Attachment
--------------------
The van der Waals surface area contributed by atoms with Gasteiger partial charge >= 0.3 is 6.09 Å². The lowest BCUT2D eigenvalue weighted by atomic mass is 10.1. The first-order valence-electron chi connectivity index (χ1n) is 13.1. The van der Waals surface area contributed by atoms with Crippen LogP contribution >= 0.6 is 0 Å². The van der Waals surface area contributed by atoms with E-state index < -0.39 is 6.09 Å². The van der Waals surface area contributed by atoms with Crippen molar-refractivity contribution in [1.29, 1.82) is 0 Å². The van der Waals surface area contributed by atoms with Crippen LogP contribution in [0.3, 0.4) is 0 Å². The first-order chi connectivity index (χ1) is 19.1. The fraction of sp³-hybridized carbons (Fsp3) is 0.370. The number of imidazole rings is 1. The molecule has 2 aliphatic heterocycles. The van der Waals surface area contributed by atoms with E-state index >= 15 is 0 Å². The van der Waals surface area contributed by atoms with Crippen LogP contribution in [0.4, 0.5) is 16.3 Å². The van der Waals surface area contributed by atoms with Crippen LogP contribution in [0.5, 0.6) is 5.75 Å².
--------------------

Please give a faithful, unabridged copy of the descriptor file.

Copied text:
The van der Waals surface area contributed by atoms with Gasteiger partial charge >= 0.3 is 6.09 Å². The lowest BCUT2D eigenvalue weighted by atomic mass is 10.1. The first-order valence-electron chi connectivity index (χ1n) is 13.1. The van der Waals surface area contributed by atoms with Crippen LogP contribution >= 0.6 is 0 Å². The van der Waals surface area contributed by atoms with E-state index < -0.39 is 6.09 Å². The van der Waals surface area contributed by atoms with Crippen molar-refractivity contribution in [1.29, 1.82) is 0 Å². The van der Waals surface area contributed by atoms with Crippen LogP contribution in [0.3, 0.4) is 0 Å². The first-order chi connectivity index (χ1) is 19.1. The fraction of sp³-hybridized carbons (Fsp3) is 0.370. The number of imidazole rings is 1. The molecule has 2 aliphatic heterocycles. The van der Waals surface area contributed by atoms with E-state index >= 15 is 0 Å². The van der Waals surface area contributed by atoms with Crippen LogP contribution in [0.4, 0.5) is 16.3 Å². The van der Waals surface area contributed by atoms with Crippen LogP contribution in [0.5, 0.6) is 5.75 Å².